Block glacier in Val Sassa, 2021
Image by courtesy of Alpine Light & Structure

Permafrost: 11 metres of thaw layer on the Schilthorn 

On the 20th anniversary of the Swiss Permafrost Measurement Network Permos, all permafrost measurement parameters have reached or exceeded the record values posted in 2015.

Due to the early snowfall in autumn 2019, the permafrost accumulated a lot of heat. As a result, surface temperatures were above average, especially during the winter, while annual averages were in the range of the extremely warm years of 2003, 2015 and 2018. The high surface temperatures led to an increase in the depth of the thaw layer – the uppermost metres above the permafrost that thaw each summer. 

The previous record values were reached or exceeded everywhere, from 2.8 metres at Flüela/GR to 11 metres on the Schilthorn/BE. The latter is the deepest thaw layer ever measured in Swiss permafrost. Since the beginning of measurements in 1998, the depth at this location has more than doubled. Across Switzerland, the increase on the previous year ranges from a few centimetres to half a metre.

End of the short recovery

The short break in the warming trend that was seen after the snow-sparse winter of 2017 is definitely over. Permafrost temperatures are again similar to or even higher than in the previous record year of 2015. But the permafrost reacts to the changes at the surface only with a long lag time, implying that the warm conditions of recent years have not yet fully penetrated into the depths. 

The creep rates of rock glaciers generally follow the trend of permafrost temperatures. Compared with the previous year, they have again increased by an average of 20% on the previous year, exceeding the previous record values from 2015 in some cases.

Text: Matthias Huss, Christoph Marty, Andreas Bauder und Jeannette Nötzli

Retreat of the Forno Glacier
Image by courtesy of Alpine Light & Structure

Appendix: New radar system used to measure glacier ice depth 

Data on the extent of glaciers and their ice thickness are of interest not just to alpinists but also to forecasters of future glacier retreat and runoff, as well as for the assessment of glacier-related natural hazards. In close cooperation with Swisstopo, the Swiss Federal Office of Topography, the Swiss Glacier Monitoring Network Glamos has therefore compiled a new detailed inventory of the country’s glaciated areas. In 2016, glacier ice covered 961 square kilometres or 2.3% of the country's surface.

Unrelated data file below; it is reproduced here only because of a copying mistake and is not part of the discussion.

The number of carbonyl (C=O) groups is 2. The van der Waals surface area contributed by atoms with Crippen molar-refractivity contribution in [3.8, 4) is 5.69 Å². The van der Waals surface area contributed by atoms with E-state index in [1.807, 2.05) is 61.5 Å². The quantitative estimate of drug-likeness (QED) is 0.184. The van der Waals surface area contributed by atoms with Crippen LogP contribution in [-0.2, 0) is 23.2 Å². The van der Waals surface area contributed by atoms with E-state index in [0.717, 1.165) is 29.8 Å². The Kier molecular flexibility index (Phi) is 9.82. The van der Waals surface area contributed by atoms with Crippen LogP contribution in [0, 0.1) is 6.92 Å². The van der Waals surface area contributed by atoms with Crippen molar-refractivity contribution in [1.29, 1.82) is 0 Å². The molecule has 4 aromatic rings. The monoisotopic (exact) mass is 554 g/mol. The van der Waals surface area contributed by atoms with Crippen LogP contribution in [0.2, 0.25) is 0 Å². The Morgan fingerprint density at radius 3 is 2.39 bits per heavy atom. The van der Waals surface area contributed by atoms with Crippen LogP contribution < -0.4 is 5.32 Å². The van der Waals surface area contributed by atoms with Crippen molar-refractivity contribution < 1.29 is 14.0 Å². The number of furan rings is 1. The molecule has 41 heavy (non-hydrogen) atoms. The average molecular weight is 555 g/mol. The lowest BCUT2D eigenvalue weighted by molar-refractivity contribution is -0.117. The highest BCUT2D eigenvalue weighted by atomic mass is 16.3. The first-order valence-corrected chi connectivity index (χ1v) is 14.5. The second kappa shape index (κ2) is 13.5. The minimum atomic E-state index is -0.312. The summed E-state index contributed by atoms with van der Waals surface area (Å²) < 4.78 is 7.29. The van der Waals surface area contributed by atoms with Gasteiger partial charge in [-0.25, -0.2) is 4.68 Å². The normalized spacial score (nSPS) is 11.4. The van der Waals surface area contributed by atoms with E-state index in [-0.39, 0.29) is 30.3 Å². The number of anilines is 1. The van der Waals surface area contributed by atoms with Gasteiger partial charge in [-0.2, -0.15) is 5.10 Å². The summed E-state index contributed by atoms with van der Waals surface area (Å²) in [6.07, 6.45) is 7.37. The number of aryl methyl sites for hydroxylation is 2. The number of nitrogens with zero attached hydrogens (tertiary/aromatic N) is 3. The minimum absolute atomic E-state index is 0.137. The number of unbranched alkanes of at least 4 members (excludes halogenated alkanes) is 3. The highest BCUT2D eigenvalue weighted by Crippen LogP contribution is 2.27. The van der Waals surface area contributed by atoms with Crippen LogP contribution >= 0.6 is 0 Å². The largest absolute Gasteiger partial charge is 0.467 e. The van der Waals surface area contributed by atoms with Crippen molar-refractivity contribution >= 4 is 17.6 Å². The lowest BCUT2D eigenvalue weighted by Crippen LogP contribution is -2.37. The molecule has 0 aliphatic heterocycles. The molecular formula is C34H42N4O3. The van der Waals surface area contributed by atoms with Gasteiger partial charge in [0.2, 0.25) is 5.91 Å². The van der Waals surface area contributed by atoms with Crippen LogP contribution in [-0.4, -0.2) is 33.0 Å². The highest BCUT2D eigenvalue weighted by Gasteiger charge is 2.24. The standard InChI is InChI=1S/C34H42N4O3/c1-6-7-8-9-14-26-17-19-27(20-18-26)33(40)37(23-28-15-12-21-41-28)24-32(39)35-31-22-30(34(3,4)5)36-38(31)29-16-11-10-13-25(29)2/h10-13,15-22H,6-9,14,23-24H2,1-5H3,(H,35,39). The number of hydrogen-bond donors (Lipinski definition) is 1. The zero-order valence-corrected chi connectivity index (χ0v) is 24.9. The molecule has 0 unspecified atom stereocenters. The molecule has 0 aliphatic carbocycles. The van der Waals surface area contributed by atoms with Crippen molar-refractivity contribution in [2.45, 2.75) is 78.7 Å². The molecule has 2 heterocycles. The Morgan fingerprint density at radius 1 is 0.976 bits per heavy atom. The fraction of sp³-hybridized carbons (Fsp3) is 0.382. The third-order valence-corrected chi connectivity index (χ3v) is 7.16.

In addition to the inventory, a project at ETH Zurich, a new type of helicopter-borne radar was used to measure the ice depth of all larger glaciers. Ice depth measurements are now available along a total track of more than 2,000 kilometers, which makes it possible to determine the total ice volume.

The volume of all Swiss glaciers for the reference year 2016 is estimated at 58.7±2.5 cubic kilometres. Distributed over the area of the whole of Switzerland, this corresponds to a water layer 1.3 metres deep. In line with the extent of the glaciers, ice volume is concentrated mainly in the Bernese and Valais Alps, but considerable volumes are also found in central and eastern Switzerland. 

The Great Aletsch glacier – the largest Alpine glacier at just under 80 square kilometres – accounts for 11.7 cubic kilometres of ice. Thus, it alone stores about 20% of Switzerland's glacier ice. By combining these results with annual measurement data, it is possible to determine what proportion of the existing ice has been lost. The numbers are impressive: since 2000, Swiss glaciers have lost just under a third of their remaining ice mass, and in an extreme year the loss can amount to more than 3% in a single year. 

The extent of glaciers and their depths can now be can now be viewed directly on the official online map of Switzerland at The map shows the most important most important parameters such as area, volume or the maximum and the average ice thickness for the respective glacier.


© Die Alpen, journal of the Swiss Alpine Club, 06 2021 edition. Originally published in German. This is an unofficial translation by MAGE/Captain. Images and charts of original article are not reproduced here.